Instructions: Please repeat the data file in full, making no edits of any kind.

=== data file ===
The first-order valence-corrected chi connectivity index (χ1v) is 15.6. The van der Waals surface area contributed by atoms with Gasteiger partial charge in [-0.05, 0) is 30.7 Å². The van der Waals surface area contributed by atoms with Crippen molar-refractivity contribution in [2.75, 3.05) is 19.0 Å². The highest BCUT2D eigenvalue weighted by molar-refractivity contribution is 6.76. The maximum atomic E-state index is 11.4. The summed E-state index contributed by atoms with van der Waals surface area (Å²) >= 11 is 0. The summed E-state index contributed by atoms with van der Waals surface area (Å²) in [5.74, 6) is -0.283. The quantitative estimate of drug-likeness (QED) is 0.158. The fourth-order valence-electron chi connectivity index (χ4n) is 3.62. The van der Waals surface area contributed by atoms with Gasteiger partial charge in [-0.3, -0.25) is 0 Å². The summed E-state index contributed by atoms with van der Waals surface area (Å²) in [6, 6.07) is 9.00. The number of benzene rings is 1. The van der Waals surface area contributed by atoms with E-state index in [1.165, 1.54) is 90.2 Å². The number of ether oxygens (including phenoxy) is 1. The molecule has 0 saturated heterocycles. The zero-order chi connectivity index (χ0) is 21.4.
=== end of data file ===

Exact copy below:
The first-order valence-corrected chi connectivity index (χ1v) is 15.6. The van der Waals surface area contributed by atoms with Gasteiger partial charge in [-0.05, 0) is 30.7 Å². The van der Waals surface area contributed by atoms with Crippen molar-refractivity contribution in [2.75, 3.05) is 19.0 Å². The highest BCUT2D eigenvalue weighted by molar-refractivity contribution is 6.76. The maximum atomic E-state index is 11.4. The summed E-state index contributed by atoms with van der Waals surface area (Å²) >= 11 is 0. The summed E-state index contributed by atoms with van der Waals surface area (Å²) in [5.74, 6) is -0.283. The quantitative estimate of drug-likeness (QED) is 0.158. The fourth-order valence-electron chi connectivity index (χ4n) is 3.62. The van der Waals surface area contributed by atoms with Gasteiger partial charge in [-0.3, -0.25) is 0 Å². The summed E-state index contributed by atoms with van der Waals surface area (Å²) in [6, 6.07) is 9.00. The number of benzene rings is 1. The van der Waals surface area contributed by atoms with E-state index in [1.165, 1.54) is 90.2 Å². The number of ether oxygens (including phenoxy) is 1. The molecule has 0 saturated heterocycles. The zero-order chi connectivity index (χ0) is 21.4.